Other important forgiveness factors deal with issues of accountability and trust. The extension of a pardon does not necessarily mean that the offender is automatically excused from all the consequences of the misbehavior or that trust is automatically restored. Once fully forgiven, an offender may have to deal with serious consequences and may have to work extremely hard over an extended period of time to reclaim trust within the relationship. A convicted felon might be forgiven by his victim but still have to “do the time” in the state prison. The full meaning of a pardon—or forgiveness—has to be interpreted within the context of a specific relationship. The issue of logical consequences and trust restoration needs to be discussed openly and honestly by the offender and the offended partner. The injured party might tell the offender, “I’m choosing to forgive you. However, I still expect you to make restitution for the damage you caused. Your actions destroyed much of the trust I had in you. I’ll try to trust you again, but the restoration of trust will depend a lot on your efforts to become trustworthy. I’ll need to see a lot of evidence that you’re working hard and that you are making positive changes.” To state the issue differently, forgiveness does not automatically let the offender “off the hook” in terms of accountability for consequences and the restoration of trust.  
After considering several important factors that are related to forgiveness, let’s turn our attention now toward a format for forgiveness.
Format for forgiveness . . .

Offenses occur in every relationship. Due to human shortcomings each spouse will say or do something that will injure the other person in some significant way. Healing can usually take place when the offender apologizes and the injured partner chooses to forgive. A practical and workable format for forgiveness contains two key steps: making an apology and giving an answer. Let’s explore each of these important steps.
Step One:  The Apology—Expressing Fault

The primary responsibility for the apology falls upon the shoulders of the offender. If his goal is to rebuild the relationship, he needs to make an apology that is satisfactory to the person who was hurt and offended by his behavior. Unfortunately, many people are unwilling to apologize for any wrongdoing on any level, while other offenders attempt to apologize but fail to satisfy the offended person’s expectations regarding apologies. I’ve seen many couples disagree over the fact that an apology was even made. The offender would say, “But I apologized to you” and the offended partner would respond, “No, you did not. What you said was certainly not a real apology.” My usual follow-up response is something like, “Perhaps the two of you would find it beneficial to describe to each other exactly what you expect in an apology.” In fact, long before any type of major offense occurs every couple would do well to clarify with each other what they look for in a “real apology.” For some people a simple “I’m sorry” is sufficient, but other people expect much more. Sometimes words are most important but at other times actions are the top priority.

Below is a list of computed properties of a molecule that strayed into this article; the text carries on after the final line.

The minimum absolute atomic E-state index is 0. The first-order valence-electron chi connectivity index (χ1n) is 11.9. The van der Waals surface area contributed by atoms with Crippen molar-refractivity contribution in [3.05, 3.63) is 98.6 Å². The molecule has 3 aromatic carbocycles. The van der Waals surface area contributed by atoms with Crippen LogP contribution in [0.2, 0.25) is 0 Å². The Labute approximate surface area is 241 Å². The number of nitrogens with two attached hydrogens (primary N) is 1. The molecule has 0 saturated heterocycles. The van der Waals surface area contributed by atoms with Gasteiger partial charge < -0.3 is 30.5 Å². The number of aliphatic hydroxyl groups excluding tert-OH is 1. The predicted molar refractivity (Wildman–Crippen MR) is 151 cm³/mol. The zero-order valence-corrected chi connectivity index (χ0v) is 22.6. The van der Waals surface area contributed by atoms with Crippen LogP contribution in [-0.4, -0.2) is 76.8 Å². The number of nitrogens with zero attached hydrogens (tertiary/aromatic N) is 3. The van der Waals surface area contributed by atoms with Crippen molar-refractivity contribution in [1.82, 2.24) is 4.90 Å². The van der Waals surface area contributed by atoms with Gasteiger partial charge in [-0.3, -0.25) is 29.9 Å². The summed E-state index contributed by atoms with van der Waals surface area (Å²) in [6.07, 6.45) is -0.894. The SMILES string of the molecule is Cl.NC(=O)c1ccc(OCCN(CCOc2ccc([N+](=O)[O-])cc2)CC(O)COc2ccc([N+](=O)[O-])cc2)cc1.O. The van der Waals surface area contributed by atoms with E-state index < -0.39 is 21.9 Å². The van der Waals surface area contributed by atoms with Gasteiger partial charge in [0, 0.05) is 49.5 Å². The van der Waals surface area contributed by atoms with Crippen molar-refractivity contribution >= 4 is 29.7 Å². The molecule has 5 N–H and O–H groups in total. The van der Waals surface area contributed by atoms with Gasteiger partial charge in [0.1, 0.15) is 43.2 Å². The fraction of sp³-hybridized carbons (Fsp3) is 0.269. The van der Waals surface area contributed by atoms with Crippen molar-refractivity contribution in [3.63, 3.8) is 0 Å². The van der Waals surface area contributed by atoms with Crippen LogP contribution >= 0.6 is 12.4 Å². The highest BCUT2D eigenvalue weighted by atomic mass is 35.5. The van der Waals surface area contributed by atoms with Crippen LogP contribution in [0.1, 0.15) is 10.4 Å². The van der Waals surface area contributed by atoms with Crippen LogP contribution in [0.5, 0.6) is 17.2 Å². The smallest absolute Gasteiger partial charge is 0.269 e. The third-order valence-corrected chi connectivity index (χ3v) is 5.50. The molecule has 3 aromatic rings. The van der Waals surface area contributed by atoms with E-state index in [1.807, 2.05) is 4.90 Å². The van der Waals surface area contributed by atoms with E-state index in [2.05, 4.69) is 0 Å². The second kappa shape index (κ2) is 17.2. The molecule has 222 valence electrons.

It may be that you or your spouse expects more from an apology than a mere “I’m sorry.” Therefore, I’d like to offer a five-level apology format that could be helpful to you.
          Level One: Admitting the misbehavior—“I did it.”
          Level Two:   Acknowledging personal responsibility—“It is my fault”
          Level Three: Accepting logical consequences—“I’ll pay for it.”
          Level Four: Affirming positive change—“I’ll do better.”
          Level Five: Asking for forgiveness—“Forgive me, please.”

The amount of specific information desired about each level will vary from person to person. For example, your spouse might expect to hear a detailed plan of action for achieving Level Four. Or, your spouse might expect to hear specifically how you plan to deal with Level Three’s issue of consequences, especially in regard to making appropriate restitution. It’s also possible that your spouse has another level of expectation not included in the list above. The apology format that you and your spouse expect of each other needs to be self-disclosed and explored openly and honestly. The format needs to be given and received in the same language that is understandable and satisfactory to both relationship partners. There are two key phrases that convey the core concern inherent in any apology: “I’m sorry” and “I apologize.” One or both of these phrases need to be enunciated clearly, regardless of how much additional material is added in the spoken or written apology.